Earlier this year they were accepted as foster parents for children who have been taken into the care of the social services department because of sickness, abandonment or abuse. I could not believe my ears when Joe told me they were willing to take children of any age and any degree of disability or difficulty and that they just thought it would be good to make some small difference to a few young lives and share the little they have.
So what’s with the donkey? Well, I have seen the donkey—in the form of the social worker’s car—come by three times now over the past few months and park outside Joe and Mary’s humble “inn,” carrying a needy mother and child on its rough back.
The first placement took us all by storm. Three teenage boys arrived—imagine three troubled teenage boys arriving in your home for an indefinite period. But these were three very special boys. They spoke hardly any English. They needed halal food and opportunities to pray five times a day. They did not know whether their families were alive or dead.
They were refugees from Afghanistan. Their father had been killed in the conflict, and their mother had courageously smuggled them out of the country to save them from the Taliban and the killing fields. After six months crossing Asia and Europe in a truck, they arrived in England and were granted refugee status. Mary came around a few days after their arrival to invite me to meet them. I looked into the sad and gentle eyes of these war-torn children and saw the face of another middleeastern Child, fleeing conflict and bringing peace.
Next came two little boys whose father had upped and left and whose mother was doing drugs. They too were gently laid into Joe and Mary’s “stable,” where their deep woundedness was tended by loving hands until their own family could look after them. There were no shepherds, no wise men, just a little taste of tenderness from caring strangers.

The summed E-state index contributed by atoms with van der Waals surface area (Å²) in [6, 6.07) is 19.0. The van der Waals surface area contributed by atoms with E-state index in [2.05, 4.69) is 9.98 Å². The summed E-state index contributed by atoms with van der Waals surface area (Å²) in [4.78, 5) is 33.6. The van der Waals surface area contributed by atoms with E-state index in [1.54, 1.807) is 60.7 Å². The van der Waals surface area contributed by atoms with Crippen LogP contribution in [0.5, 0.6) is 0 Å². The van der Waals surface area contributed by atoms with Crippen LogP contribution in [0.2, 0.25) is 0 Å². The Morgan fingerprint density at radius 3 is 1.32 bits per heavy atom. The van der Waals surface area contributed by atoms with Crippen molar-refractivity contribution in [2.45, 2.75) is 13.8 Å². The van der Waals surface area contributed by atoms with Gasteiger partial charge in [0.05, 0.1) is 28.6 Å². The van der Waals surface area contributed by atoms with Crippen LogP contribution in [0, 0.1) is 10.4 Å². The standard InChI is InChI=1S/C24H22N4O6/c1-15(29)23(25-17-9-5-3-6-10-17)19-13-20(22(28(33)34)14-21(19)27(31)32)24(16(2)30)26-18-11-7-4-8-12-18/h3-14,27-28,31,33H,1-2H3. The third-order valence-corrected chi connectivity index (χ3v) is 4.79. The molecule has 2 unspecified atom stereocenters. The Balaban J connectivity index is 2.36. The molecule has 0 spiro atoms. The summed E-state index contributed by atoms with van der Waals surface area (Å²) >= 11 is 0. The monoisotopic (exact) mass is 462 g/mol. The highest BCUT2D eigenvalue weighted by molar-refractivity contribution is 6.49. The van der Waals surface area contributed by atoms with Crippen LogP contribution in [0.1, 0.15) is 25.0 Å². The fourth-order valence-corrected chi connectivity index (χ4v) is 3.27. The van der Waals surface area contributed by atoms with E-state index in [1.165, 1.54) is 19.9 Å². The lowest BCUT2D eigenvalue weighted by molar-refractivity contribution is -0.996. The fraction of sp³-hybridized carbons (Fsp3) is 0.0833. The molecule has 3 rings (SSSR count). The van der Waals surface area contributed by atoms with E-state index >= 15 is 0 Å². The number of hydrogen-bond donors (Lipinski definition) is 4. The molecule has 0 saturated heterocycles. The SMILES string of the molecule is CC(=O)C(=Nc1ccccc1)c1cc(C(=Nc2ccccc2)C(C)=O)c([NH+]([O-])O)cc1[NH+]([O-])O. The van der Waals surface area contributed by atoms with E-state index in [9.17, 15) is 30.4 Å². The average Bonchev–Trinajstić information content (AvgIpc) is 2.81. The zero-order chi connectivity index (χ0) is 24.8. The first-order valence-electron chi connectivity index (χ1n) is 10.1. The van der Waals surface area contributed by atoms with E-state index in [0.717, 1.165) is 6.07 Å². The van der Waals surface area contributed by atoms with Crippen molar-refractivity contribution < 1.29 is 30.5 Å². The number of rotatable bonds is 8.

The present incumbents of Joe and Mary’s “crib” came a couple of weeks ago: a 6-week-old baby girl, taken into care because she already had been assaulted by her natural family and, along with her, her 15-year-old mother, who had also suffered abuse and domestic violence. This teenage mom is a child herself, still in shock and badly needing Mary’s parenting guidance. The baby girl now sleeps safely at night. Perhaps the angels hover over her as once they did in Bethlehem. Perhaps a lone star rises, carrying a prayer that her life might become something better than its brutal beginning. But change like that does not come down with the Christmas sparkle straight from heaven. It comes through the daily struggle of good people like Mary and Joe, who labor to bring a little more love and hope and trust